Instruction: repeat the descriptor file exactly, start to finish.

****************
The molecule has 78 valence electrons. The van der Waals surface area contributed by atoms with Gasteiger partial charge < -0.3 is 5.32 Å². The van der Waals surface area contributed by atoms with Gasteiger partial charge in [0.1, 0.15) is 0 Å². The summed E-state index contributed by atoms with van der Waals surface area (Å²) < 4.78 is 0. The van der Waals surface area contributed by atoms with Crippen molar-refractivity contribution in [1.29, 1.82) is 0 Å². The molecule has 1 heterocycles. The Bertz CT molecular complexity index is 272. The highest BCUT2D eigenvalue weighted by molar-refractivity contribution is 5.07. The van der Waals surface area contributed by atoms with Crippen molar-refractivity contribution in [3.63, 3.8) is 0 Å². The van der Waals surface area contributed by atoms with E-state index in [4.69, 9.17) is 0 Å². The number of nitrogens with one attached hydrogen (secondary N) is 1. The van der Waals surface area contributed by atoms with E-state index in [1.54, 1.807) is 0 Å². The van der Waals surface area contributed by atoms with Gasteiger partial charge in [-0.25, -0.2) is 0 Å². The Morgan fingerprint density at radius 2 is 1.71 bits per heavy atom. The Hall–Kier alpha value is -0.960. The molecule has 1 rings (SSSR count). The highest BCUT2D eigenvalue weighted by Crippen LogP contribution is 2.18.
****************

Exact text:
The molecule has 78 valence electrons. The van der Waals surface area contributed by atoms with Gasteiger partial charge < -0.3 is 5.32 Å². The van der Waals surface area contributed by atoms with Gasteiger partial charge in [0.1, 0.15) is 0 Å². The summed E-state index contributed by atoms with van der Waals surface area (Å²) < 4.78 is 0. The van der Waals surface area contributed by atoms with Crippen molar-refractivity contribution in [1.29, 1.82) is 0 Å². The molecule has 1 heterocycles. The Bertz CT molecular complexity index is 272. The highest BCUT2D eigenvalue weighted by molar-refractivity contribution is 5.07. The van der Waals surface area contributed by atoms with Crippen molar-refractivity contribution in [3.63, 3.8) is 0 Å². The van der Waals surface area contributed by atoms with E-state index in [4.69, 9.17) is 0 Å². The number of nitrogens with one attached hydrogen (secondary N) is 1. The van der Waals surface area contributed by atoms with E-state index in [1.54, 1.807) is 0 Å². The van der Waals surface area contributed by atoms with Gasteiger partial charge in [-0.25, -0.2) is 0 Å². The Morgan fingerprint density at radius 2 is 1.71 bits per heavy atom. The Hall–Kier alpha value is -0.960. The molecule has 1 rings (SSSR count). The highest BCUT2D eigenvalue weighted by Crippen LogP contribution is 2.18.